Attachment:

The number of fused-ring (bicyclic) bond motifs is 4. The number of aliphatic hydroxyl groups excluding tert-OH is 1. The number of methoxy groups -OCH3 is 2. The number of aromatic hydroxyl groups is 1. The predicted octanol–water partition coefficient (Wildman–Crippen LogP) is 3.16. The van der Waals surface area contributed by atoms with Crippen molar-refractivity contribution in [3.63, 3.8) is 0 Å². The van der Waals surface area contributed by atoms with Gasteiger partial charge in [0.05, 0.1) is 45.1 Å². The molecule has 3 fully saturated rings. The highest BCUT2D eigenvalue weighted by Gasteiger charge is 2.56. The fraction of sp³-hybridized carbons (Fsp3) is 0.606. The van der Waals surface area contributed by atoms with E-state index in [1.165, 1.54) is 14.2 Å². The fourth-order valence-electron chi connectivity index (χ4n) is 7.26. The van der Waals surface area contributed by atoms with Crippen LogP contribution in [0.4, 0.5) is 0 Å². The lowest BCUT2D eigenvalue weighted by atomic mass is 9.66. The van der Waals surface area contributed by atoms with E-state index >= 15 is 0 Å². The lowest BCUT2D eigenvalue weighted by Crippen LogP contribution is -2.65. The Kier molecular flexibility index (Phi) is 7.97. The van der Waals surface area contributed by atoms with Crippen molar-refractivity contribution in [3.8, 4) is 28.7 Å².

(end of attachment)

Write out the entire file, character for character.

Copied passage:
The number of fused-ring (bicyclic) bond motifs is 4. The number of aliphatic hydroxyl groups excluding tert-OH is 1. The number of methoxy groups -OCH3 is 2. The number of aromatic hydroxyl groups is 1. The predicted octanol–water partition coefficient (Wildman–Crippen LogP) is 3.16. The van der Waals surface area contributed by atoms with Crippen molar-refractivity contribution in [3.63, 3.8) is 0 Å². The van der Waals surface area contributed by atoms with Gasteiger partial charge in [0.05, 0.1) is 45.1 Å². The molecule has 3 fully saturated rings. The highest BCUT2D eigenvalue weighted by Gasteiger charge is 2.56. The fraction of sp³-hybridized carbons (Fsp3) is 0.606. The van der Waals surface area contributed by atoms with E-state index in [1.165, 1.54) is 14.2 Å². The fourth-order valence-electron chi connectivity index (χ4n) is 7.26. The van der Waals surface area contributed by atoms with Crippen LogP contribution in [0.4, 0.5) is 0 Å². The lowest BCUT2D eigenvalue weighted by atomic mass is 9.66. The van der Waals surface area contributed by atoms with E-state index >= 15 is 0 Å². The lowest BCUT2D eigenvalue weighted by Crippen LogP contribution is -2.65. The Kier molecular flexibility index (Phi) is 7.97. The van der Waals surface area contributed by atoms with Crippen molar-refractivity contribution in [3.8, 4) is 28.7 Å².